Tzvi Rokeach is a partner at Kramer Levin Naftalis & Frankel LLP. Commercial Observer’s Partner Insights team spoke with him about the rising trend toward using ground leases.
Commercial Observer Partner Insights: What minimum size does a transaction need to be for a ground lease to make sense?
Tzvi Rokeach: There is no minimum size. It depends on the size of the investments by the developer relative to projected return and personal appetite for risk. It also depends on whether it’s a traditional or non-traditional ground lease. A traditional deal tends to require more upfront investment and a landowner who is looking to hold onto the land in the long run. These cases typically involve a sufficiently valuable piece of land. So, with the traditional ground lease, you might see something more sizable, but a non-traditional ground lease can be about any size. I’ve seen deals of anywhere between $5 million and $1 billion or more.
Is the increased interest in ground leases a function of low interest rates, cap rates, or stress in the lending market? Or is the ground lease market being completely reinvented?
It’s a combination of these things. We need to understand the rent, so when we get into the out years of the lease, the landlord will continue to realize value from the asset, and the tenant will still have a predictable rent expense. If the rent is unpredictable, or could potentially increase significantly, that makes the lease unfinanceable. Today’s low interest/cap rate environment enables parties to fix rent in a stable, long-term fashion. Also, because of COVID and the need to reposition assets, ground leases provide additional flexibility and financing options.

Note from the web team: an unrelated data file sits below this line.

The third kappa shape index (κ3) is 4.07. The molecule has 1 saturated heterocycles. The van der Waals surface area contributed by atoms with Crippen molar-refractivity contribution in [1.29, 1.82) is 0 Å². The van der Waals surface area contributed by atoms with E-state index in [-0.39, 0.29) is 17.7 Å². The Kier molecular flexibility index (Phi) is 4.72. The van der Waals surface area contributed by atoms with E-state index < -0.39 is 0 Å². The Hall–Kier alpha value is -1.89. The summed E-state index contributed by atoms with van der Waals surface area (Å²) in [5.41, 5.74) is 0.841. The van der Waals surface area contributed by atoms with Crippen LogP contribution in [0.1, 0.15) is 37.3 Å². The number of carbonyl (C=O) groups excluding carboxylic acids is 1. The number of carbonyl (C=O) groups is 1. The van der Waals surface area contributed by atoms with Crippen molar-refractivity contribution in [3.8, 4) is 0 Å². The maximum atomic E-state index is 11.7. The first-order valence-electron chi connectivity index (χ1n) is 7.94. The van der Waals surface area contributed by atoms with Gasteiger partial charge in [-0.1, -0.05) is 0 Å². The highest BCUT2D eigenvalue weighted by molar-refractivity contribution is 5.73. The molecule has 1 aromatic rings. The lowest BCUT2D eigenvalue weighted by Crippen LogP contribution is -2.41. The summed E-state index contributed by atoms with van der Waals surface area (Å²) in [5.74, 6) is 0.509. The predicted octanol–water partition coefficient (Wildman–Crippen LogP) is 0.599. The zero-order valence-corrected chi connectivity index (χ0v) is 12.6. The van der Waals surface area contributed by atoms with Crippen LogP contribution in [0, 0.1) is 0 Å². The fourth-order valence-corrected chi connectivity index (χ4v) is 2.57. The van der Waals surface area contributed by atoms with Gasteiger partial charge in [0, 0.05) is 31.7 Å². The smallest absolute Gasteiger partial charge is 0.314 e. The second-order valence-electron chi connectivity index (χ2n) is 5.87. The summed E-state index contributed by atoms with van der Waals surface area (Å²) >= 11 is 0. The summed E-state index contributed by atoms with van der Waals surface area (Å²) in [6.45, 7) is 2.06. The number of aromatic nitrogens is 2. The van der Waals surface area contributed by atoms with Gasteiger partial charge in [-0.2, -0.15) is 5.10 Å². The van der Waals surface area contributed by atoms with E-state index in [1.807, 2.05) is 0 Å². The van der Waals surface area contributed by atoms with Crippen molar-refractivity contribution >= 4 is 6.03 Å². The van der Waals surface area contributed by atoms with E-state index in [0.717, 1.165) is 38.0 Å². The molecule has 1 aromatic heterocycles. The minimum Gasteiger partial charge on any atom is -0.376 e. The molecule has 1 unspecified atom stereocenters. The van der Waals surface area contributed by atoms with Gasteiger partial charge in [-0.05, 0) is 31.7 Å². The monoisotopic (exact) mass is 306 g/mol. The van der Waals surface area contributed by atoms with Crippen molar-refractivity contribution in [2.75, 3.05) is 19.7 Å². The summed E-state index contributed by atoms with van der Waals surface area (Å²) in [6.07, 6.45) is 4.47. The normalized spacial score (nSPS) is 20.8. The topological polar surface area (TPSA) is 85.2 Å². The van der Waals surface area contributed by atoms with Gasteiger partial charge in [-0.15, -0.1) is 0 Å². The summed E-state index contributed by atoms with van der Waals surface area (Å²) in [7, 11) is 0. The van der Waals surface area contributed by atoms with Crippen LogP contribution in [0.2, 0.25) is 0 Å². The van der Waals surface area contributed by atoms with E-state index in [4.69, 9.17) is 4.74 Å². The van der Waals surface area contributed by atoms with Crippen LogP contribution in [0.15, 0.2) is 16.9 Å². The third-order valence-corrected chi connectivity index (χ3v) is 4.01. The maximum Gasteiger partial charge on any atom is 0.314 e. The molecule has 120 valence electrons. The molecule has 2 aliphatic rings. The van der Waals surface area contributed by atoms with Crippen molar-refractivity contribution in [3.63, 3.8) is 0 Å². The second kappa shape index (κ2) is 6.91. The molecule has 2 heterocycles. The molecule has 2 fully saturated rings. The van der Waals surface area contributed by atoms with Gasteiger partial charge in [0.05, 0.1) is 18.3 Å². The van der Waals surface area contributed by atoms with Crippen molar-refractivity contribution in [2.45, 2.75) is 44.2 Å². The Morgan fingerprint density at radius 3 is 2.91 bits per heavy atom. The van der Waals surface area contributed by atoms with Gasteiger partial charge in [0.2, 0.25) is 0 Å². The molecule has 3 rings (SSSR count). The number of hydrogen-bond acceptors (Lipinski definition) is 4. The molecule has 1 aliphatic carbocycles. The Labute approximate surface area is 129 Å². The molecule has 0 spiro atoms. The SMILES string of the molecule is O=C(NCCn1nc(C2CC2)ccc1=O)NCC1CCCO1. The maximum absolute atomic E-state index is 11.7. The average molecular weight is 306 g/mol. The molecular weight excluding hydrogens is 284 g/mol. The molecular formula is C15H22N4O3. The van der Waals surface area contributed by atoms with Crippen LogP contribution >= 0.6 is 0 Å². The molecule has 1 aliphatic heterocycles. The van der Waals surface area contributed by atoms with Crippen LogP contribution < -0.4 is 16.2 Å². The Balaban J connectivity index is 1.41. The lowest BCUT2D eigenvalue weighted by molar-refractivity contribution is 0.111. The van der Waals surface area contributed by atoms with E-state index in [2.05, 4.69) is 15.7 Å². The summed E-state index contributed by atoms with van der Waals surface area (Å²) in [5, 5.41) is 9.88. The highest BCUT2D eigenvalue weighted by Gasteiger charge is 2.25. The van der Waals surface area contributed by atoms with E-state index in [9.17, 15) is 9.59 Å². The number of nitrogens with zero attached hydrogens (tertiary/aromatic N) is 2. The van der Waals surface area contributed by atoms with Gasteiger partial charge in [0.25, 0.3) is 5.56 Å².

Why do lenders have an adverse reaction to ground leases around year 39?
I don’t think 39 is a magic number. Leasehold lenders are primarily concerned with limiting risk, so a very important consideration for the lender is ensuring that its borrower, the owner of leasehold, will be able to refinance the lender out of its position. It has to make sure that the rents in the out years of the lease are predictable. Also, they want to ensure there’s sufficient time remaining on the lease, so that for refinancing, it will be a worthwhile and valuable investment. So, it’s really the notion of ensuring that there’s sufficient term for that purpose.
In 10 years’ time, how prevalent will ground lease terms be for commercial real estate deals in the US?
There’s always going to be plenty of folks who want to take advantage of the ground lease structure. If somebody has land, and they’re looking for someone with investment or development capacity, then you’ve got a ground lease. But, in addition, coming out of COVID, for hotels and brick-and-mortar retailers who will be repositioning, we’re going to see a variety of ways people will look to reposition their assets. Being able to use ground lease financing will provide an additional, effective tool by which to do that.